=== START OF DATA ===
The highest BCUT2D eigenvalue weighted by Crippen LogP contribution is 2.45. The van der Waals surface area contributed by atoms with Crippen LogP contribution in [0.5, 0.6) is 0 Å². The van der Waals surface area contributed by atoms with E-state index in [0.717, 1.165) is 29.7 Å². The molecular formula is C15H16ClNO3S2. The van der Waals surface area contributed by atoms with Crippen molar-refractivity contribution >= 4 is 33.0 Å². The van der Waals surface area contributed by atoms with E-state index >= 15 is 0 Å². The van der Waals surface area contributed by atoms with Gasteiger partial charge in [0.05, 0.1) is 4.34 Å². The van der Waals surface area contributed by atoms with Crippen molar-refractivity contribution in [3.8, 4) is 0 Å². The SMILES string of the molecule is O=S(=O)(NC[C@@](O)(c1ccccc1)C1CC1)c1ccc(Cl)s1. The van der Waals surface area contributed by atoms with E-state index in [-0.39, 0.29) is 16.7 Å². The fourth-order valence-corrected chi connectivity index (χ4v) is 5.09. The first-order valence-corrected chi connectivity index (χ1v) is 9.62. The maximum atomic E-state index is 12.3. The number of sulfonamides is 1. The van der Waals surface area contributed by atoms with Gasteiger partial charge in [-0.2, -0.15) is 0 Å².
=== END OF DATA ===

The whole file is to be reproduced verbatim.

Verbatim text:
The highest BCUT2D eigenvalue weighted by Crippen LogP contribution is 2.45. The van der Waals surface area contributed by atoms with Crippen LogP contribution in [0.5, 0.6) is 0 Å². The van der Waals surface area contributed by atoms with E-state index in [0.717, 1.165) is 29.7 Å². The molecular formula is C15H16ClNO3S2. The van der Waals surface area contributed by atoms with Crippen molar-refractivity contribution >= 4 is 33.0 Å². The van der Waals surface area contributed by atoms with E-state index >= 15 is 0 Å². The van der Waals surface area contributed by atoms with Gasteiger partial charge in [0.05, 0.1) is 4.34 Å². The van der Waals surface area contributed by atoms with Crippen molar-refractivity contribution in [3.8, 4) is 0 Å². The SMILES string of the molecule is O=S(=O)(NC[C@@](O)(c1ccccc1)C1CC1)c1ccc(Cl)s1. The van der Waals surface area contributed by atoms with E-state index in [-0.39, 0.29) is 16.7 Å². The fourth-order valence-corrected chi connectivity index (χ4v) is 5.09. The first-order valence-corrected chi connectivity index (χ1v) is 9.62. The maximum atomic E-state index is 12.3. The number of sulfonamides is 1. The van der Waals surface area contributed by atoms with Gasteiger partial charge in [-0.2, -0.15) is 0 Å².